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Designs

The theory of design of experiments came into being largely through the work of R.A.Fisher and F.Yates in the early 1930's. They were motivated by questions of design of field experiments in agriculture. The applicability of this theory is now very widespread, much of the terminology still bears the stamp of its origins.

In other types of experiments. the classification of the experimental plots into blocks and varieties can be used whenever there are two factors which may influence yield.Designs Consider an agricultural experiment. in which the environment might not be a factor. So. b blocks (sets of experimental plots) are chosen in which the environment is fairly consistent throughout the block. blocks could be distinguished as plots which receive a particular treatment (say. . Suppose it is desired to compare the yield of v different varieties of grain. are given a particular type of fertilizer). It is quite possible that there would be an interaction between the environment (type of soil. drainage.) and the variety of grain which would alter the yields. In this way. rainfall. etc.

for large experiments be too costly or impractical. could then be used to reach conclusions about the experiment. This property would be called balance in the design. are in the same block) is the same for all pairs. we would want to design the blocks so that the probability of two varieties being compared (i. one would use smaller blocks which did not contain all of the varieties. To deal with this.e. Statistical techniques. in particular Analysis of Variance (ANOVA). Now the problem is one of comparison. . to minimize the effects of chance due to incomplete blocks.Designs The obvious technique of growing every variety in a plot in every block. may.

and ● B is a collection (i. . B ) where ● X is a set of elements called points.e.. Note that in the literature when special types of designs were studied other terminology was traditionally used. multiset) of subsets of X called blocks.Designs In modern usage we refer to a design as being an ordered pair (X. and we will often use the more specialized versions to make reading the literature easier.

called blocks. such that the following conditions are satisfied: each block consists of exactly k varieties. r > 0. v > k > 0. A BIBD is a set X of v ≥ 2 elements called varieties or treatments and a collection of b > 0 subsets of X. ● .BIBD's The most commonly studied type of design is the BIBD. λ > 0. ● each pair of varieties appear simultaneously in exactly λ blocks. ● each variety appears in exactly r blocks.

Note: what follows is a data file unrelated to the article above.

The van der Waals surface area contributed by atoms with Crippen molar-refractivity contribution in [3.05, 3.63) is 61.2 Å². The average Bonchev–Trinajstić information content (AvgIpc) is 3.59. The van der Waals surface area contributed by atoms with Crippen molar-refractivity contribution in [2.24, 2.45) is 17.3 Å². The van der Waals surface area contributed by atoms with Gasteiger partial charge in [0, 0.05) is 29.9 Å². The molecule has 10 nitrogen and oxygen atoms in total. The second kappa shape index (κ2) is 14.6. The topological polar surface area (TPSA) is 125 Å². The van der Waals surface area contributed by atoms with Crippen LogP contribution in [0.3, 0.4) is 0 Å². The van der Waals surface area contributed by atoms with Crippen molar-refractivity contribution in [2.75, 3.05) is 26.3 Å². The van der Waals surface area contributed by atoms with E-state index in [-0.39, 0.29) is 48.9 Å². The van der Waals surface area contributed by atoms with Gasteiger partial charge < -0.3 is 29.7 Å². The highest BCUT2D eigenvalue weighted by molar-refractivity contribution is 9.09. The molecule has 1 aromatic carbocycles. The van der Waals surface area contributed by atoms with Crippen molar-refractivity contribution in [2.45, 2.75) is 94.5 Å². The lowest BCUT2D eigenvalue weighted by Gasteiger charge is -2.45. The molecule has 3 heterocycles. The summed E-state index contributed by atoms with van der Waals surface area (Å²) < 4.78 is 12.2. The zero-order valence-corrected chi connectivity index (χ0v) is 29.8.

b. BIBD's are often referred to as (v. otherwise the design has repeated blocks. Balanced refers to the constancy of the λ parameter. If B is actually a set (when λ > 1) we refer to the design as a simple design.designs. is less than the total number of treatments.k.. the block size. i. so no block contains all the varieties.λ). then all the conditions would be trivially satisfied and the resulting design would not be of much interest. k .r. .e. If we allowed v = k.BIBD's The incomplete in the name of these designs refers to the condition v > k.

4} {2.An Example An example of a (7.4.4.6. so λ = 1.5.1.1} {6. It is easily seen that the block size k is 3.6.7.3.2. Each pair of varieties appears together in only one block.3}. and the repetition number r is also 3.2.7} {5.5} {3. 1.2} {7.3.5. .3.7.7 and the following blocks: {1.6} {4.1)-design is given by the set X consisting of the varieties.3.

4.7} {2.7.8} {1.3.7.5.8} {1.6. .2)-design is given by X = {1.6.2.7.4.2.8} {2.5.6} {1.Other Examples A simple (4.1} {4.8} {3.3.8} {4.2.7.5.5.2}.3.4.6.8} {1.7} {1.3.5.7}.6.3} {2.4.6.3. A slightly larger example is the simple (8.6} {3.4.2.3.4.14.2.8} with blocks: {1.1.4} {3.3.3.4} with blocks: {1.2.6.4.4.3.4.5} {1.5.8} {2.7} {2.4.7.5.3)-design on the set X = {1.3.

k.r.B).λ)-design. there are b blocks and each contains k varieties.Parameter Conditions Some elementary counting arguments show that there are necessary conditions that the parameters of a BIBD must satisfy. . and since each appears in r blocks. On the other hand.Given a (v. so bk also counts the number of these pairs. ● bk = vr ● r(k-1) = λ(v-1). There are v possible values for x. By counting this set in two ways we arrive at the first equation. where x is a variety and B is a block containing x. vr will count the number of these pairs. Proof: Consider the set of pairs (x.b. Theorem .

. There are v .b.Given a (v. Proof (cont.λ)-design. and count the number of pairs of varieties {p.y} where p and y appear in some block together and if the pair appears more than once it is multiply counted. On the other hand p appears in r blocks and can be paired with k .k. so there are λ(v-1) such pairs.1 possible choices of y and each such pair will appear in λ blocks together. say p.): The second equation is also obtained by counting.r.Parameter Conditions Theorem . thus r(k-1) =λ(v-1).1 other elements in such a block. Fix a particular variety. ● bk = vr ● r(k-1) = λ(v-1).

k.Parameter Conditions The five parameters are not independent and we usually consider b and r as dependent ones and refer to (v. Note that from the previous result we have: v−1 r= and k −1 2 vr v −v b= = 2 k k −k As b and r must be integers we obtain the necessary conditions: Corollary: If a (v. .k.λ) designs. then λ(v-1)≡ 0 mod(k-1) and λv(v-1) ≡ 0 mod k(k-1).λ) design exists.

j)-th cell of the matrix if variety i is contained in block j and 0 otherwise. We put a 1 in the (i. each column has k 1's and each pair of distinct rows has λ common 1's.k. . we can represent it with a v × b matrix called the incidence matrix of the design. These observations lead to a useful matrix identity.λ)-design. Each row of the incidence matrix has r 1's.Incidence Matrix Given a (v. The rows are labeled with the varieties of the design and the columns with the blocks.